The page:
TAKE BACK THE NIGHT movie poster | ©2022 Dark Sky Films

TAKE BACK THE NIGHT movie poster | ©2022 Dark Sky Films

Rating: Not Rated
Stars: Emma Fitzpatrick, Angela Gulner, Jennifer Lafleur, Sibongile Mlambo, Corina Kinnear
Writers: Emma Fitzpatrick & Gia Elliot
Director: Gia Elliot
Distributor: Dark Sky Films
Release Date: March 4, 2022

TAKE BACK THE NIGHT clearly has its heart in the right place. The closing credits start with phone numbers for real-world rape survivor and suicide hotlines.

The film also has a tricky but potentially intriguing premise. What if a woman was assaulted by a literal monster?

Director Gia Elliot co-wrote the TAKE BACK THE NIGHT screenplay with lead actor Emma Fitzpatrick. Fitzpatrick plays Jane, who goes online by Jane Doe Does. Jane is an artist, painter, and minor online celebrity. Jane, not incidentally, is the only character in the film who has a name. Everyone else is identified in the closing credits by their story function: “The Sister,” “The Detective,” and so on. As this suggests, Jane is the only person here depicted with depth.

After the flash-forward opening, we’re with Jane as she celebrates her first big show in downtown Los Angeles. Alcohol is flowing and pills are making the rounds. Jane even indulges in a bit of sex with a strange guy in a bathtub, and then tries to walk home.

Downtown L.A. after midnight is not a place anybody wants to be alone and on foot. Jane gets stuck in an alley. A buzzing of flies alerts her that something foul is nearby. Then there’s a flash of darkness.

Cut to Jane at the hospital. She’s now barefoot, covered in dirt and bruises, with a bite mark on her wrist and a gash across her abdomen. The LAPD detective (Jennifer Lafleur) investigating the assault is initially sympathetic, but becomes less so when there are discrepancies in Jane’s story.

Jane’s sister (Angela Gulner) seems like she wants to help, but she’s so judgmental that every word out of her mouth threatens to make things worse.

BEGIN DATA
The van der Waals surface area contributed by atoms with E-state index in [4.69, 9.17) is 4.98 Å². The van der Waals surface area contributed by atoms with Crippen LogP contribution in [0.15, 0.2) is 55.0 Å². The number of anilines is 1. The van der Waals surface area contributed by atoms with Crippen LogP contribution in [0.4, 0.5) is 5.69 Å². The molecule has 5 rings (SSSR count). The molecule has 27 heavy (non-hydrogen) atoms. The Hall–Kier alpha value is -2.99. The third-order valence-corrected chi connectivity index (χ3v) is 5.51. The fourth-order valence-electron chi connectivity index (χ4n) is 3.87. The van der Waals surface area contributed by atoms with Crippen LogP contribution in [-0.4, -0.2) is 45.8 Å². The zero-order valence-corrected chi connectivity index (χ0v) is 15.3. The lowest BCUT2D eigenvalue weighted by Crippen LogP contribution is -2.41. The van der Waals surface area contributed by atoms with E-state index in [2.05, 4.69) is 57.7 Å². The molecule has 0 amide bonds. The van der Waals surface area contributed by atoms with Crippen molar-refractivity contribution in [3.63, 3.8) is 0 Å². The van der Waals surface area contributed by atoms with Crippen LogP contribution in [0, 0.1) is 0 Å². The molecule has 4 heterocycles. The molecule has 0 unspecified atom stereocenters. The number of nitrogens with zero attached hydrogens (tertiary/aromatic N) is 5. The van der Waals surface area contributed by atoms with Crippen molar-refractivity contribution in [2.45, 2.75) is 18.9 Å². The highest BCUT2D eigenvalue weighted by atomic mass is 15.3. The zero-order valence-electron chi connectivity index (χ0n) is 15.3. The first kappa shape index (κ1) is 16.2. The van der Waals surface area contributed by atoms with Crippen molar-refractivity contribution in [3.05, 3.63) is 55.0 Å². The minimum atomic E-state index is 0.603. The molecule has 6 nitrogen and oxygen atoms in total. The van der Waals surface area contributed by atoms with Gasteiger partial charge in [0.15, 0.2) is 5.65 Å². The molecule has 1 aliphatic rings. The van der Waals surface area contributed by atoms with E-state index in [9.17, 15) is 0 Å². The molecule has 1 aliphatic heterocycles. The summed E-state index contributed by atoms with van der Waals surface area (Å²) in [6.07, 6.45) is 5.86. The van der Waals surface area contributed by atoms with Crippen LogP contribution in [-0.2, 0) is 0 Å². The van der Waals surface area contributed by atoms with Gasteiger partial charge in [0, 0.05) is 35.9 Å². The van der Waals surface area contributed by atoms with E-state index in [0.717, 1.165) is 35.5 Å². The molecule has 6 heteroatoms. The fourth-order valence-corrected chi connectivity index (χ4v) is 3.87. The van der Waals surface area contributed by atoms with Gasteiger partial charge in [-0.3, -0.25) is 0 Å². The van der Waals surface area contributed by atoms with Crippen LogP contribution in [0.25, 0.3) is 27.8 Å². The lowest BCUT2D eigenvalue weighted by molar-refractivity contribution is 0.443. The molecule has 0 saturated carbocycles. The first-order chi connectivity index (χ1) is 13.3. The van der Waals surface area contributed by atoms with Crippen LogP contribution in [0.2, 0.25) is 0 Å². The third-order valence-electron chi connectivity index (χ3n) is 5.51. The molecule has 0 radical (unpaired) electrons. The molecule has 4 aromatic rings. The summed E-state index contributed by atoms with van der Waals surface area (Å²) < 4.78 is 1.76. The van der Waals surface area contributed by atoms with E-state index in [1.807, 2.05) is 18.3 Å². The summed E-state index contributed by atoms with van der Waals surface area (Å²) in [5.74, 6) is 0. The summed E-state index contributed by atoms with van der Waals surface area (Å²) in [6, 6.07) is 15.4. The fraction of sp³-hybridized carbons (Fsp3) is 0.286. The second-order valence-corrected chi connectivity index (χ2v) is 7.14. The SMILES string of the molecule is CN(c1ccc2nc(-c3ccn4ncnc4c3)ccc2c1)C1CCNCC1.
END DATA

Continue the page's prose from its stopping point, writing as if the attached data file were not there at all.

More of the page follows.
Deciding to go online with her experience, Jane attempts to get conclusive video proof. Instead, she gets a lot of troll comments, but also a little bit of solid advice that leads her to some potentially useful lore about the creature that attacked her.

TAKE BACK THE NIGHT is well-acted, well-shot – director Elliot acts as her own director of photography – and has a suitably alarming monster when we finally see it.

However, it’s difficult to figure out what we’re supposed to be getting out of this. In the real world, of course, survivors of rape are often treated as though they are the criminals. Added blame is piled on if the survivor has been drinking, using chemicals, and/or had consensual sex with someone.

So far, we’re with Jane on this. None of these factors should mitigate what happened to her, or matter in whether the crime against her is investigated.

But when Jane tells the detective that she willingly ingested a mind-altering chemical she can’t identify, and then insists she was violated by an otherworldly creature, we’re with the detective – where is she supposed to start her investigation? And how are we, the audience, supposed to react?

Yes, it often happens that investigating officers give terrible excuses for not taking rape cases seriously, even when the survivor bears scars from the attack. But is TAKE BACK THE NIGHT suggesting that real-world claims of rape sound to the investigating officers like Jane’s story? In that case, are we meant to sympathize with insensitive cops, or with Jane’s realization that, per the mythology, only she can defeat the monster – which then takes all responsibility away from the police, and all agency away from anybody who’d like to help her?

When Jane goes viral with her story, it’s even more perplexing. Is this supposed to be an analogy for people who go on YouTube with wild claims? Should we take these as sober warnings, cries for help, an urging to look deeper at the Internet’s ability to host endless screeds that sound like baloney? Or is this where we’re suddenly meant to ditch the real-world analogies?

The metaphor of rapist as vile entity works. The rest of TAKE BACK THE NIGHT simply keeps us guessing as to what the filmmakers are trying to say, in ways that are neither fun nor stimulating.

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